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UML Sequence Diagrams Eileen Kraemer CSE 335 Michigan State University.

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Presentation on theme: "UML Sequence Diagrams Eileen Kraemer CSE 335 Michigan State University."— Presentation transcript:

1 UML Sequence Diagrams Eileen Kraemer CSE 335 Michigan State University

2 Types of Diagrams Structural Diagrams – focus on static aspects of the software system –Class, Object, Component, Deployment Behavioral Diagrams – focus on dynamic aspects of the software system –Use-case, Interaction, State Chart, Activity

3 Structural Diagrams Class Diagram – set of classes and their relationships. Describes interface to the class (set of operations describing services) Object Diagram – set of objects (class instances) and their relationships Component Diagram – logical groupings of elements and their relationships Deployment Diagram - set of computational resources (nodes) that host each component.

4 Behavioral Diagram Use Case Diagram – high-level behaviors of the system, user goals, external entities: actors Sequence Diagram – focus on time ordering of messages Collaboration Diagram – focus on structural organization of objects and messages State Chart Diagram – event driven state changes of system Activity Diagram – flow of control between activities

5 Use Case Diagrams

6 Describes a set of sequences. Each sequence represents the interactions of things outside the system (actors) with the system itself (and key abstractions) Use cases represent the functional requirements of the system (non- functional requirements must be given elsewhere)

7 Use case Each use case has a descriptive name Describes what a system does but not how it does it. Use case names must be unique within a given package Examples: withdraw money, process loan

8 Actor Actors have a name An actor is a set of roles that users of use cases play when interacting with the system They are external entities They may be external an system or DB Examples: Customer, Loan officer

9 What is a Use Case Use case captures some user-visible functionality Granularity of functionality depends on the level of detail in your model Each use case achieves a discrete goal for the user Use Cases are generated through requirements elicitation

10 Example

11 Extend and Include

12 Example (generalization)

13 Modeling Behavior Sequence Diagrams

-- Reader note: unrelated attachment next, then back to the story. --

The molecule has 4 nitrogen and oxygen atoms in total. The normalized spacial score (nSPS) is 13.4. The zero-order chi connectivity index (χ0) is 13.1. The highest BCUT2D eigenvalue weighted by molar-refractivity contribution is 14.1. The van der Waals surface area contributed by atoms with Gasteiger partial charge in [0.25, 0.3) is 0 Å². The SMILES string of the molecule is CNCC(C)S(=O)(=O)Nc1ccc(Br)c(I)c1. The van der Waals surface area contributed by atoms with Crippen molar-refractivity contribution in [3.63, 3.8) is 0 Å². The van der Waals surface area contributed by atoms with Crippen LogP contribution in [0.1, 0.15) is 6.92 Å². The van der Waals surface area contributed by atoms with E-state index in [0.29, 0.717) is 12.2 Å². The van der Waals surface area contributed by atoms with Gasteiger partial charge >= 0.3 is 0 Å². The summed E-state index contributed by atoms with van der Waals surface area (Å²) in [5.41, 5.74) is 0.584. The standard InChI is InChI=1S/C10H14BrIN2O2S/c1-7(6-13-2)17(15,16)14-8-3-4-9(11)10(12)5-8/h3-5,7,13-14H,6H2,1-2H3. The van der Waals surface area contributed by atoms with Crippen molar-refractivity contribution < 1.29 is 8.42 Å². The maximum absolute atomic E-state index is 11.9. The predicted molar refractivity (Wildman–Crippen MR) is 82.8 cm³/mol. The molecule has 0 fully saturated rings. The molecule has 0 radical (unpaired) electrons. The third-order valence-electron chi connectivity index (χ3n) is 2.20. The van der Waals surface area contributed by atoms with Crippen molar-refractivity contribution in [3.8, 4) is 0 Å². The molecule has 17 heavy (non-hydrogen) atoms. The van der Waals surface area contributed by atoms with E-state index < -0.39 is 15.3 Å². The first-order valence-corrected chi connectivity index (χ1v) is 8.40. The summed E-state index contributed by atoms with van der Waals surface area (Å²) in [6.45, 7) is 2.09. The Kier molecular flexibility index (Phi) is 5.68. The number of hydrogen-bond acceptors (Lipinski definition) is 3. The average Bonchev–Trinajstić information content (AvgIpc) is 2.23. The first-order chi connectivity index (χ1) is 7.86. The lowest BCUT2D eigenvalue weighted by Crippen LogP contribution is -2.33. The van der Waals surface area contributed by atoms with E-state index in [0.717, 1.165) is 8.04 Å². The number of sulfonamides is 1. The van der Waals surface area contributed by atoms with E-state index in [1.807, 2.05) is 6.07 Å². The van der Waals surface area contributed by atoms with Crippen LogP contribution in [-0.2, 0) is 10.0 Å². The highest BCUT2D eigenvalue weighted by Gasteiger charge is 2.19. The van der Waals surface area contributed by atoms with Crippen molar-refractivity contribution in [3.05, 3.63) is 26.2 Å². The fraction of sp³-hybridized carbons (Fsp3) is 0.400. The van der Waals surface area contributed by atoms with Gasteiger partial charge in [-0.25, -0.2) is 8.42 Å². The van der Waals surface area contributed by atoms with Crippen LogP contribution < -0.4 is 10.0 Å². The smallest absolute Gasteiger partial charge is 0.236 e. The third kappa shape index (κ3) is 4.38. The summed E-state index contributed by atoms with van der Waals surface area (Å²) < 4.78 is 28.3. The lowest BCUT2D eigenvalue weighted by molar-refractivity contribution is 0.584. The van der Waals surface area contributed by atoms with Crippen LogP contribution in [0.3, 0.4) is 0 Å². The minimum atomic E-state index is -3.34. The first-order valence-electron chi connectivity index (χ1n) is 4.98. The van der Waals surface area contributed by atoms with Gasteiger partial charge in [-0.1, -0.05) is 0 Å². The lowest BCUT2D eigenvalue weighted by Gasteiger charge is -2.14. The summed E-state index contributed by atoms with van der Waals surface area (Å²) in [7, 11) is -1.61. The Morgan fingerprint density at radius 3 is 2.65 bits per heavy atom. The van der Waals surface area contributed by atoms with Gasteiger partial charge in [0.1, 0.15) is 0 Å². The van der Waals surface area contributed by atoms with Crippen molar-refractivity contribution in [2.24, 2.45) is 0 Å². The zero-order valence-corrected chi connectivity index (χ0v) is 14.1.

14 Refining the Object Model Typically, only very simplistic object models can be directly derived from use cases. A better understanding of the behavior of each use case is necessary (i.e., analysis) Use interaction diagrams to specify and detail the behavior of use cases This helps to identify and refine key abstractions and relationships Operations, attributes, and messages are also identified during this process

15 Interaction Diagrams There is one (or more) Interaction diagram per use case –Represent a sequence of interactions –Made up of objects, links, and messages Sequence diagrams –Models flow of control by time ordering –Emphasizes passing messages wrt time –Shows simple iteration and branching Collaboration diagrams –Models flow of control by organization –Structural relationships among instances in the interaction –Shows complex iteration and branching

16 Sequence Diagrams X-axis is objects –Object that initiates interaction is left most –Object to the right are increasingly more subordinate Y-axis is time –Messages sent and received are ordered by time Object life lines represent the existence over a period of time Activation (double line) is the execution of the procedure.

17 Message Passing Send – sends a signal (message) to an object Return – returns a value to a caller Call – invoke an operation Stereotypes – >

18 Example UML Sequence Diagram

19 Example


21 Mail System

22 Mail System (2)

23 Mail System Objects Caller, owner, administrator Mailbox, extension, password, greeting Message, message list Mail system Input reader/device


25 Leave a message


27 Properties of Sequence Diagrams Initiator is leftmost object (boundary object) Next is typically a control object Then comes entity objects

28 Collaboration Diagrams Emphasizes the organization of the objects that participate in an interaction Classifier roles Association Messages, flow, and sequencing

29 Example Collaboration Diagram

30 Leave a Message

31 Collaboration vs Sequence The two diagrams really show the same information Collaboration diagrams show more static structure (however, class diagrams are better at this) Sequence diagrams clearly highlight the orderings and very useful for multi-tasking

32 Summary (Interaction Diagrams) Well structured interaction diagrams: –Is focused on communicating one aspect of a system’s dynamics –Contains only those elements that are essential to understanding –Is not so minimalistic that it misinforms the reader about the semantics that are important Diagrams should have meaningful names Layout diagram to minimize line crossings Use branching sparingly (leave for activity dia)

33 State Diagrams Finite state machines (i.e., automata, Mealy/Moore, state transition) Used to describe the behavior of one object (or sometimes an operator) for a number of scenarios that affect the object They are not good for showing interaction between objects (use interaction diagrams) Only use when the behavior of a object is complex and more detail is needed

34 State Diagram Features Event – something that happens at a specific point –Alarm goes off Condition – something that has a duration –Alarm is on –Fuel level is low State – an abstraction of the attributes and relationships of an object (or system) –The fuel tank is in a too low level when the fuel level is below level x for n seconds

35 Example: on/off Switch

36 Using guards and actions trigger event guard action

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